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May 28, 2021 Amelia Wilcox

7 Problems That Employee Stress Management Programs Solve

Factors that go hand in hand with work related stress

Employee stress is something to be expected. Some research shows that  levels of stress are actually a good thing. But too much work stress causes employee burnout and other unfortunate consequences.

At some point everyone has felt the pressure of work related stress. Learn what causes employee stress, and the components of how a stress management program helps you manage stress in the workplace.

stress management in the workplace

Stress Management Programs in the Workplace

According to the APA 84% of U.S. adults say they feel at least one emotion associated with prolonged stress. Making stress management programs the ideal way to deal with work stress and employee burnout.

Companies who invest in programs that offer help with stress management in the workplace such as employee assistance programs (EAP), lower stress, and increase employee happiness benefits from having a culture that works.


Common Sources of Workplace Stress

There are different sources of stress, and each person has a different level of acceptable stress. In general, workplace stress boils down to a few key factors:

1. Areas of responsibility
Is the level of responsibility manageable?

2. Resources
Are there sufficient resources, tools, technology, and personnel for employees to do well in their jobs?

3. Job security
Have massive layoffs made employees on edge?

4. Work culture and transparency
Do communication styles and culture support low-stress problem solving?

5. Organizational skills
Are projects handed off in a logical process that works for everyone?

6. Interpersonal conflicts (office & home)
Are there any personality conflicts among coworkers? Is an employee dealing with grief, anxiety or personal hardships outside of the office?

7. Work conditions and environment
Are employees at risk of muscle aches, pains, or injury due to work station arrangements?

8. Low salaries

Using a program for stress management in the workplace will address each according to the type of stress it represents: physical stress, mental stress, or emotional stress

Related: How to Solve the 5 Biggest Problems with Stressful Jobs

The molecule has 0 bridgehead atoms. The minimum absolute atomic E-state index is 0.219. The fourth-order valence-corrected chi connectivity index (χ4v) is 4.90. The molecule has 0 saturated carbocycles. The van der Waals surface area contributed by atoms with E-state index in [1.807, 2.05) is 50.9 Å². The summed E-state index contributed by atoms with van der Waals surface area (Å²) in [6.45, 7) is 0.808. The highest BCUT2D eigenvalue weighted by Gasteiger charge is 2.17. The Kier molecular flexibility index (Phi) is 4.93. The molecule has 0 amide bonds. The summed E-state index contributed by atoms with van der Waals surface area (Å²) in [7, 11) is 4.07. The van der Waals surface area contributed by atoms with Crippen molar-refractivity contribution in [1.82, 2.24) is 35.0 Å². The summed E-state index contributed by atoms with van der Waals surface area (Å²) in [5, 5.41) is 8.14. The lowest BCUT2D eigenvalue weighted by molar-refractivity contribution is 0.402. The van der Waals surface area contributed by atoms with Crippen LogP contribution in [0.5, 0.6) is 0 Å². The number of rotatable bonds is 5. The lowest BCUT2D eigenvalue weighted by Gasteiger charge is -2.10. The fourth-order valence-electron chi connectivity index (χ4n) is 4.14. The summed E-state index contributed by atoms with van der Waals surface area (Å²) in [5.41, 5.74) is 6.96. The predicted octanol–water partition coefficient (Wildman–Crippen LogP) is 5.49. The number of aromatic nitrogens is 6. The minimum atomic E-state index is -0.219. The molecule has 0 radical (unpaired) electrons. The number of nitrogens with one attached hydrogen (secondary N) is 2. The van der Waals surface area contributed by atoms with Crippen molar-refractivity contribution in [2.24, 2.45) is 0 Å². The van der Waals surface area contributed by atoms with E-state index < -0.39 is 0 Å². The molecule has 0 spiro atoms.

Components of a Program for Stress Management in the Workplace

In the workplace, EAPs could work in a number of ways. The size of the organization, budget, and available resources will determine the best action to take.

Related: The Ultimate Cheatsheet for a Stress-Free Workplace


Ideas for Workplace Stress Management

Some ideas will be an easy addition to the workplace, while others may require significant organizational restructuring.

employee stress management programs at work


 Getting Started With Employee Stress Management through and EAP

First Things First: Survey Your Employees

As with any new initiative, the best first step is to survey employees to get their input. Based on the feedback you get from your employees, you can create a customized stress management program for your team.

  • How do they feel about stress at work?
  • What are their biggest job stresses?
  • Are they interested in a program to improve their work experience?

Without knowing how your employees are doing, whatever program you create is likely to fail. You’ve got to have employee buy-in and input if a program is going to be successful.

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Amelia Wilcox

Amelia Wilcox is the Founder and CEO of Nivati, a leader in corporate massage and employee mental health support since 2010. Her high-growth B2B company provides employee stress management tools that arm businesses with actionable data and positive employee experiences to improve wellbeing, boost morale, and increase engagement.

Amelia has exponentially grown her company from a solo living-room service business to an international technology brand.

Recently listed as a Forty Under 40, Fast 50, Inc 5000 Twice awarded National Woman-Owned Small Business of the Year

Licenses, Certifications & Memberships
Licensed Massage Therapist since 2002
Member of American Massage Therapy Association
Served on Utah Worksite Wellness Council from 2012-2015

Attended Utah College of Massage Therapy
Educated in Nutrition and Exercise Physiology at the University of Utah

Massage Magazine (AMTA's publication)